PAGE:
Books are my Boyfriends But Foreign Films are my Hookups-The Lives of Others

As you guys know if you read el blog on le Tuesday that I am hooking up with ze foreign films this week.

As you can tell from the previous sentence, this has made me muy tres multi-lingual.

Today I’m writing up the 2006 German film (and Academy Award Winner for Best Foreign Film) THE LIVES OF OTHERS.

So let me be completely upfront with you guys. If THE LIVES OF OTHERS were a human male being, every time I saw him, I would run into his arms, dip myself down, and make out with it like that famous sailor-kissing-the-nurse-after-World-War-II-was-over-picture. I would elope with this film, run away with it to an obscure third world country and live with it until our mutual savings ran out. I would rewrite my will and leave my combined checking and savings account plus all my interesting books and cool art prints to this film.

What makes this film so romancey-pants swoonfest-worthy? I’m going to tell you rightthissecondnow. Synopsis Gadget, go! THE LIVES OF OTHERS takes place in East Germany in 1984 which is not as scary as Germany in 1939 or 1944 but is still extremely fucking scary. The Easterly Side of Germany is run by the Communist Stasi. The Communist Germans are not as scary as the Communist Russians but they are still extremely fucking scary. Of course, it doesn’t get more extremely fucking scary than the Secret Police of a Totalitarian Regime. So meet our protagonist, Captain Gerd Wiesler, secret police officer.


Just a little bit sexy-pants, ja? See you guys, I’m so multi-lingual it’s ridiculous, United Nations, get on your shit and hire me already.

Wiesler is assigned by his superior Grubitz to spy on popular playwright Georg Dreymann and his live-in actress girlfriend Christa-Marie Sieland. Grubitz informs Wiesler that Dreymann is suspected of un-socialist activities, but it quickly becomes clear that this is more of a case of Grubitz-wanting-to-find-a-way-to-get-Georg-Dreymann’s-ass-thrown-in-jail-so-he-can-hardcore-bone-Dreymann’s girlfriend Christa-Marie-Sieland. Socialism, you so crazy!

So Wiesler moves into the attic above Dreymann’s apartment, sets up cameras and wiretapping and proceeds to spy on the playwright and the actress. As Wiesler spies on the couple, we grow to both love for Dreymann and Sieland who are a loveable, dysfunctional little East German jamboree, and Wiesler, who is probably the loneliest guy this side of the Milky Way. The more Wiesler watches the couple, the more he begins to care for him, and as the couple veer closer and closer to committing illegal, anti-Communist acts, Wiesler finds himself torn between doing his duty and protecting these people whom he has come to care from, these people who never know he exists, these  people whom he carries on a two-year-long one-sided friendship with.

So I love boy meets girl-boy loses girl-boy gets girl as much as the next person who likes classic story structure. The same goes for  fish out of water, a stranger comes to town, and a group of misfits who team up to save the day.  I’ve seen these stories a hundred times over, with different sets, costumes, lights, actors, and dialogue. Still, the same stories. And after seeing the same story a hundred times over I go out on the deck, stare up at the night sky, shiver in the cold, and wonder “Is this all that’s out there?”

It’s not. In the LIVES OF OTHERS I have found a story I have not seen before or since. A story about how it is possible to find friends, family, and love with people you have never met, with people who will never know you exist. THE LIVES OF OTHERS takes place a quarter of a century ago, during a time when computers were the size of houses, phones had cords and rotary  dials, and twitter simply referred to the sound birds make. Still I think there has not been a movie made that better captures the modern era. THE SOCIAL NETWORK, go flop down on your bed and cry in your pillow, you’re not the prettiest girl at the Films That Say Something Profound About Our Modern World Dance anymore.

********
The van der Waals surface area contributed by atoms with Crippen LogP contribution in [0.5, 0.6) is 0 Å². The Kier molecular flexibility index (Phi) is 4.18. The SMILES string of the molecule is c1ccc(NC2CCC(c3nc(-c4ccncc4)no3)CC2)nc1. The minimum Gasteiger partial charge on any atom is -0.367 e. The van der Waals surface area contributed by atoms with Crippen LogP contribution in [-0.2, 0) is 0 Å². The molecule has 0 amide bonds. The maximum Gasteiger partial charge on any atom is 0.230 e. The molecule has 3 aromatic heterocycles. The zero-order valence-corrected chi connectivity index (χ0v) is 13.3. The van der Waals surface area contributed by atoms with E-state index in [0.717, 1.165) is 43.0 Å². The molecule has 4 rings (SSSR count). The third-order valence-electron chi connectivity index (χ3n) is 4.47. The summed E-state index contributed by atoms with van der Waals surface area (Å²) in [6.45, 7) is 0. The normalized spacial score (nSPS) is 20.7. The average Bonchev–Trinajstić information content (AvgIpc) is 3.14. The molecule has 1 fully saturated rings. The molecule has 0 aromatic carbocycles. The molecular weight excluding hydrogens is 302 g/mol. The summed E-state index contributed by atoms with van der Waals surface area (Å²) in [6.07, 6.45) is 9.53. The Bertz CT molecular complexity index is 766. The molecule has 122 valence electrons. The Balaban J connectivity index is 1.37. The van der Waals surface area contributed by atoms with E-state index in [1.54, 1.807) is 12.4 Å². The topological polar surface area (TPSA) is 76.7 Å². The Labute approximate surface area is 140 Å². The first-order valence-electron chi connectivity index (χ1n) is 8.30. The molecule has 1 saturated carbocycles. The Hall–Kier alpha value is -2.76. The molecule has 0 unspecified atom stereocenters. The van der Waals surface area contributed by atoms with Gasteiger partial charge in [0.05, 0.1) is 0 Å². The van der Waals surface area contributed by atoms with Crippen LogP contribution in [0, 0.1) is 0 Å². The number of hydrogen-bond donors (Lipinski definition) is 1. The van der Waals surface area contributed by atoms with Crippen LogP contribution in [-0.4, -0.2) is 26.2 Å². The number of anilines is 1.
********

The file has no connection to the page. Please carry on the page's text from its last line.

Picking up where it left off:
THE LIVES OF OTHERS is one most absorbing and stirring testaments to the human spirit I have seen on film. If I was going to send a movie out to aliens in space, this would be my pick. I’d also throw in E.T and CLOSE ENCOUNTERS OF THE THIRD KIND so the space-people would know that me and Spielberg are down to have an alien party and hang. For serious, you guys, THE LIVES OF OTHERS, slam it down on your Netflix Queue, then jack it up to top position. Get it did, mis amigos and mon amies! And remember, you’re reading the subtitles, so it may not count as a book boyfriend, but a foreign film is totally in the books approved as a so-hot-it-makes-steam-look-cool HOOK-UP!

11 Comments on “Books are my Boyfriends But Foreign Films are my Hookups-The Lives of Others”

  1. I especially like your reference to Synopsis Gadget; I’ll have to get me one of those.
    On the Netflix queue, done and done, thanks for such a moving review!

  2. I’m with ya – this film absolutely knocked me over. Absorbing and stirring, indeed. Well said!

  3. Christy says:

    I do have this film on my Netflix queue – thanks for reminding me about it!

  4. maphead says:

    Fine film ! I loved it too. I’d also recommend Goodbye Lenin, Nowhere in Africa and The Baader Meinhof Complex.
    God I love your blog ! You always make me laugh !

    • I really liked Goodbye Lenin, am putting other two films on my Netflix Queue ASAPtotherightnow. Thanks you so much for the sugar, I do my best to entertain and bring balls-to-the-wall-awesome books (and every once in a while, a foreign film) to my sweetheart readers.

  5. I watched this a while back and so so SO loved it. I don’t watch a ton of foreign film, which is insane because the pay-off is always tenfold. Great review.

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